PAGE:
# Setting Up High-Impact Tasks in Elementary School Math Centers

Allowing students to select math centers based on interest instead of skill level provides opportunities for them all to grow.

In our work as math coaches and consultants, we are often asked to help teachers structure small group practice time. Teachers who are required to implement “what I need” (WIN) groups or small group math time have questions about how to put it into practice so that the wide range of students’ needs are being met. We invite you to consider how prioritizing equity-based principles and providing high-impact tasks can offer a path to differentiating instruction, deepening skills and concepts, and strengthening problem-solving.

### differentiation in math centers

Elementary teachers are often encouraged to use math workshop (also called math center time or math rotations) to differentiate. In this model, teachers create structures for small groups of students to move from one task to another in timed rotations to complete activities that the teacher has assigned and prepared for them. In this model, there is almost always a “teacher table,” where the teacher works closely with small groups of students on “what they need.”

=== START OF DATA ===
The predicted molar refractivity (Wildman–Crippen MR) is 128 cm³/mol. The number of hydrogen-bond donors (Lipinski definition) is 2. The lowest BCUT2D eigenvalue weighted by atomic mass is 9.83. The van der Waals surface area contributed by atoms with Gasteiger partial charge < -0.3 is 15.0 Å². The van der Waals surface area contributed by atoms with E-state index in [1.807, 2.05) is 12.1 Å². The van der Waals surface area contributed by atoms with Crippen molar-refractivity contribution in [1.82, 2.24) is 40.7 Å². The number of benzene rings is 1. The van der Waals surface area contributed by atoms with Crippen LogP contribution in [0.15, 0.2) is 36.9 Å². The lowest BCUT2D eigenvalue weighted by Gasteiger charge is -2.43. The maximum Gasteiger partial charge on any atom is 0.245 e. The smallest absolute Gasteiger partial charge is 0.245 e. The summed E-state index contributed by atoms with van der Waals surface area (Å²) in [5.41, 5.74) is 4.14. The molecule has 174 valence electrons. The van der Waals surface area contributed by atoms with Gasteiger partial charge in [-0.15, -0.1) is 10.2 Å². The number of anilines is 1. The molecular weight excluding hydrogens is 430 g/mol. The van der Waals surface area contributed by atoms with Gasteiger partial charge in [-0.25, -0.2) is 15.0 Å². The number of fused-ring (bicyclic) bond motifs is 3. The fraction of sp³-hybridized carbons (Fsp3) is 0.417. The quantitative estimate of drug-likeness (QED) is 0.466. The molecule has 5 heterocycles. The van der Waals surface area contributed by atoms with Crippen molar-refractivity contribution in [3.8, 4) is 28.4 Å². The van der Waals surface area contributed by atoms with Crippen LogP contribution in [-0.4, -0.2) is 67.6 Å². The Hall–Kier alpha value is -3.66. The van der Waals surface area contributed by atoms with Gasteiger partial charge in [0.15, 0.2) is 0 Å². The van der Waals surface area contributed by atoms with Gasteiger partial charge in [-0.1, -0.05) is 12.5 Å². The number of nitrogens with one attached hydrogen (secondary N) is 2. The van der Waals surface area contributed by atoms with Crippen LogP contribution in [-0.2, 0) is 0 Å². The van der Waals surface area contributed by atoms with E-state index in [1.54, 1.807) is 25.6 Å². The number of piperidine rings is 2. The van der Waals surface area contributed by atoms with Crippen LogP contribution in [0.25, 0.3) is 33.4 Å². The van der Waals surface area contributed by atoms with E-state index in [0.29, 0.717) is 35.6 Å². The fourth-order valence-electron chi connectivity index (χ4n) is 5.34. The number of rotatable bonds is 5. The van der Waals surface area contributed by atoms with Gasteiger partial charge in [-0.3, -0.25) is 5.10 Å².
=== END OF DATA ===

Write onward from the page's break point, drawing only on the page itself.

This model can send unintended messages to students about what it means to be a successful, competent learner of mathematics. It can result in a math classroom that is hierarchical and leveled rather than one that supports students with multi-abilities. Students may begin at early ages to feel the impact of being identified and tracked. So what is the alternative?

### designing better Tasks for math centers

Math centers offer ideal opportunities to go deep with the mathematics. The choice of tasks and the ways that teachers interact with students during the workshop impact essential equity standards. We prioritize activities or games with a low floor and high ceiling and that have a high cognitive demand with multiple solution strategies. These games and activities encourage students to make conjectures, to reason through multiple solutions, and to practice important mathematical and problem-solving skills.